A Nuanced Young Black Voice: Novelist Kalisha Buckhanon Complicates the Image of Black Teenagers
Bair, Madeleine, Colorlines Magazine
WHEN KALISHA BUCKHANON returned to the downstate Illinois town she had left many years earlier, the interval of time allowed her to observe her family with a fresh perspective. Having immersed herself for years in academic studies in New York and Chicago, she began to realize the degree to which the Black community from which she came did not resemble the nuclear families depicted in the media or experienced by her privileged college acquaintances.
"When you go back home, you are really forced to look around and deal with a lot of things that are not necessarily a part of your reality anymore," says Buckhanon, who is now 30. In her native Kankakee, one hour south of Chicago, she saw strong matriarchal bonds. She saw women struggling to raise families despite myriad obstacles--women who, despite Hollywood's obsession with unintended pregnancy, will not soon be depicted in films like Juno or Knocked Up, whose protagonists are white women.
So Buckhanon did what she has done since she was a little girl: she wrote. The result of that trip four years ago is Buckhanon's second novel, Conception, released this spring by St. Martin's Press. It tells the story of a teenage girl on the South Side of Chicago and the decisions, and more often limitations, she must confront when she discovers she is carrying a baby.
That storyline alone--a coming-of-age tale about a pregnant teenager--could make for an affecting novel. But as the child of a teenage mother herself, Buckhanon knew that to tell a story of Black teenage pregnancy, she had to dig much deeper than a simple portrayal of a 15-year-old girl who gets knocked up. "To do so," she says, "would be a disservice to my mother. It would be a disservice to my sister and to other people I know."
Instead, in Conception, Buckhanon gives us a poignant double-narrative. One follows Shivana, an ordinary teenager struggling with social acceptance, poverty and adolescent petulance before realizing that she is pregnant by an older, and now imprisoned, married man. The artless young voice of Shivana guides us through the bewildering landscape of a pregnant teenage girl: an overprotective mother; a free-spirit aunt who provides Shivana's only window into a world beyond the South Side; a church lady who spouts God-fearing warnings to anyone who approaches the free health clinic; and the combined hurdles of cost, bureaucracy and mistrust that stand in a poor girl's way to birth control and abortion services.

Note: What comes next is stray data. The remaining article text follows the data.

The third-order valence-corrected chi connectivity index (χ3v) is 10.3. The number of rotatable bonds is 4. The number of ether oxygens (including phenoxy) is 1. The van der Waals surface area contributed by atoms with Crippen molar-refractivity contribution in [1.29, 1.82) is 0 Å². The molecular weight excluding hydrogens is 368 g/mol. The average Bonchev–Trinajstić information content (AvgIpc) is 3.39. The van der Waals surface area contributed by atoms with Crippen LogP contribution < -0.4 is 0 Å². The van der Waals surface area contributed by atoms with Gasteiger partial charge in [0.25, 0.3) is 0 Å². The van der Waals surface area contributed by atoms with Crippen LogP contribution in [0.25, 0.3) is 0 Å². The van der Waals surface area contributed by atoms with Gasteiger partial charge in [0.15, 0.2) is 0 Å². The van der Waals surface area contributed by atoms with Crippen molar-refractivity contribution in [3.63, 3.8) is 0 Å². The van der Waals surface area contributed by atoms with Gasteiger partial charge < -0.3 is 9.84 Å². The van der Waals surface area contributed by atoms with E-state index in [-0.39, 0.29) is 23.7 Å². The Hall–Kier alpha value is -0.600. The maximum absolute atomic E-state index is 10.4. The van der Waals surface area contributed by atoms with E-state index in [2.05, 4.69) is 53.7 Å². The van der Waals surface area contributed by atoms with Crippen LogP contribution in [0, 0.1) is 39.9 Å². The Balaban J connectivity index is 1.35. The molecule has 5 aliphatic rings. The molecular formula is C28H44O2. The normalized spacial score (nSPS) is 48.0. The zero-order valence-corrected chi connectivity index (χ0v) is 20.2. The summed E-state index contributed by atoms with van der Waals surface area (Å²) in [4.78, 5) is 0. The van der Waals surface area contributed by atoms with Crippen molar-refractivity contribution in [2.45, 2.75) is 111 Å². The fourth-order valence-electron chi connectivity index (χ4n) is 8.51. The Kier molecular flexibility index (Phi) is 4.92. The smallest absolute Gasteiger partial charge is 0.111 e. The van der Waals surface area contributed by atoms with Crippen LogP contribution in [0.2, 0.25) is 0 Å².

The other narrator in the novel is Shivana's unborn baby--the spirit of a Black child who desires to enter the world despite the bleak life that awaits it once it does. In an experimental structure reminiscent of Toni Morrison's Beloved, the baby recounts its multiple lifetimes in the wombs of Black women since slavery. Each conception is futile--bondage, lynch mobs and depression claim the lives of the mother and fetus before the possibility of birth.
Shivana is the first mother with the opportunity to bring the baby to life. She is also the first who doesn't want to. As a poor, Black girl living with her mom in an apartment "one small step above public housing," Shivana has reproductive options that are as limited as her ill-fitting wardrobe of knockoff attire. As the baby itself concedes, "to be born in a world like hers was to hit the ground running in a marathon with no thin white finish line to stretch your heart out wide to."
Buckhanon's narrative eloquently delineates the cycle of reproductive oppression that persists today for teenage girls like Shivana on the South Side and throughout the country. "Women like my mother didn't really have a voice," Buckhanon says, "and girls like Shivana don't have any voice." By crafting a tale of Black pregnancy in the United States from slavery times to today, Buckhanon says she hopes to contextualize and appropriately complicate the simplistic image of those women. …